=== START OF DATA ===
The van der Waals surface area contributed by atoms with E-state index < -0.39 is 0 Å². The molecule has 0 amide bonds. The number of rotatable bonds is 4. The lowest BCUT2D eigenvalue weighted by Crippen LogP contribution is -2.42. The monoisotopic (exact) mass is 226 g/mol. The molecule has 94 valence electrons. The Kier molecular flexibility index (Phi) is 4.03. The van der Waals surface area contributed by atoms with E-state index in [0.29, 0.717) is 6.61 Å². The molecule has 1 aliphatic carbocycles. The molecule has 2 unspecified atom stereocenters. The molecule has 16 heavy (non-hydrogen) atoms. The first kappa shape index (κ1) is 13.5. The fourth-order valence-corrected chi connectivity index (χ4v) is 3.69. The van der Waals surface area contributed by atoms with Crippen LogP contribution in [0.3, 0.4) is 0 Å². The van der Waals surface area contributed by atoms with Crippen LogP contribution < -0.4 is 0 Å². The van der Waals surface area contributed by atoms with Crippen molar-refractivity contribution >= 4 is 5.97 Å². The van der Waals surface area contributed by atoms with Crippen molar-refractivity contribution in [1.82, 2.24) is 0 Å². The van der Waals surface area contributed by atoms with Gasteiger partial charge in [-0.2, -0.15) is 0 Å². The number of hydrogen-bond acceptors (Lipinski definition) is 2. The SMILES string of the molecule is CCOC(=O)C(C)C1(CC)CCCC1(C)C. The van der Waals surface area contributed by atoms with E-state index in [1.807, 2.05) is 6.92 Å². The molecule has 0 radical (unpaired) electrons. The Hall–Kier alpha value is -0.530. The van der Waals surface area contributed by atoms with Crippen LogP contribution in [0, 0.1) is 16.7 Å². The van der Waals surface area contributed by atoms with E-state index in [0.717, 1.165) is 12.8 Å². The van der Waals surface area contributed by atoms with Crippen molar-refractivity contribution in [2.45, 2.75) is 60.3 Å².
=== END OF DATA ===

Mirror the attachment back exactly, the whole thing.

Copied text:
The van der Waals surface area contributed by atoms with E-state index < -0.39 is 0 Å². The molecule has 0 amide bonds. The number of rotatable bonds is 4. The lowest BCUT2D eigenvalue weighted by Crippen LogP contribution is -2.42. The monoisotopic (exact) mass is 226 g/mol. The molecule has 94 valence electrons. The Kier molecular flexibility index (Phi) is 4.03. The van der Waals surface area contributed by atoms with E-state index in [0.29, 0.717) is 6.61 Å². The molecule has 1 aliphatic carbocycles. The molecule has 2 unspecified atom stereocenters. The molecule has 16 heavy (non-hydrogen) atoms. The first kappa shape index (κ1) is 13.5. The fourth-order valence-corrected chi connectivity index (χ4v) is 3.69. The van der Waals surface area contributed by atoms with Crippen LogP contribution in [0.3, 0.4) is 0 Å². The van der Waals surface area contributed by atoms with Crippen LogP contribution < -0.4 is 0 Å². The van der Waals surface area contributed by atoms with Crippen molar-refractivity contribution >= 4 is 5.97 Å². The van der Waals surface area contributed by atoms with Crippen molar-refractivity contribution in [1.82, 2.24) is 0 Å². The van der Waals surface area contributed by atoms with Gasteiger partial charge in [-0.2, -0.15) is 0 Å². The number of hydrogen-bond acceptors (Lipinski definition) is 2. The SMILES string of the molecule is CCOC(=O)C(C)C1(CC)CCCC1(C)C. The van der Waals surface area contributed by atoms with E-state index in [1.807, 2.05) is 6.92 Å². The molecule has 0 radical (unpaired) electrons. The Hall–Kier alpha value is -0.530. The van der Waals surface area contributed by atoms with Crippen LogP contribution in [0, 0.1) is 16.7 Å². The van der Waals surface area contributed by atoms with E-state index in [0.717, 1.165) is 12.8 Å². The van der Waals surface area contributed by atoms with Crippen molar-refractivity contribution in [2.45, 2.75) is 60.3 Å².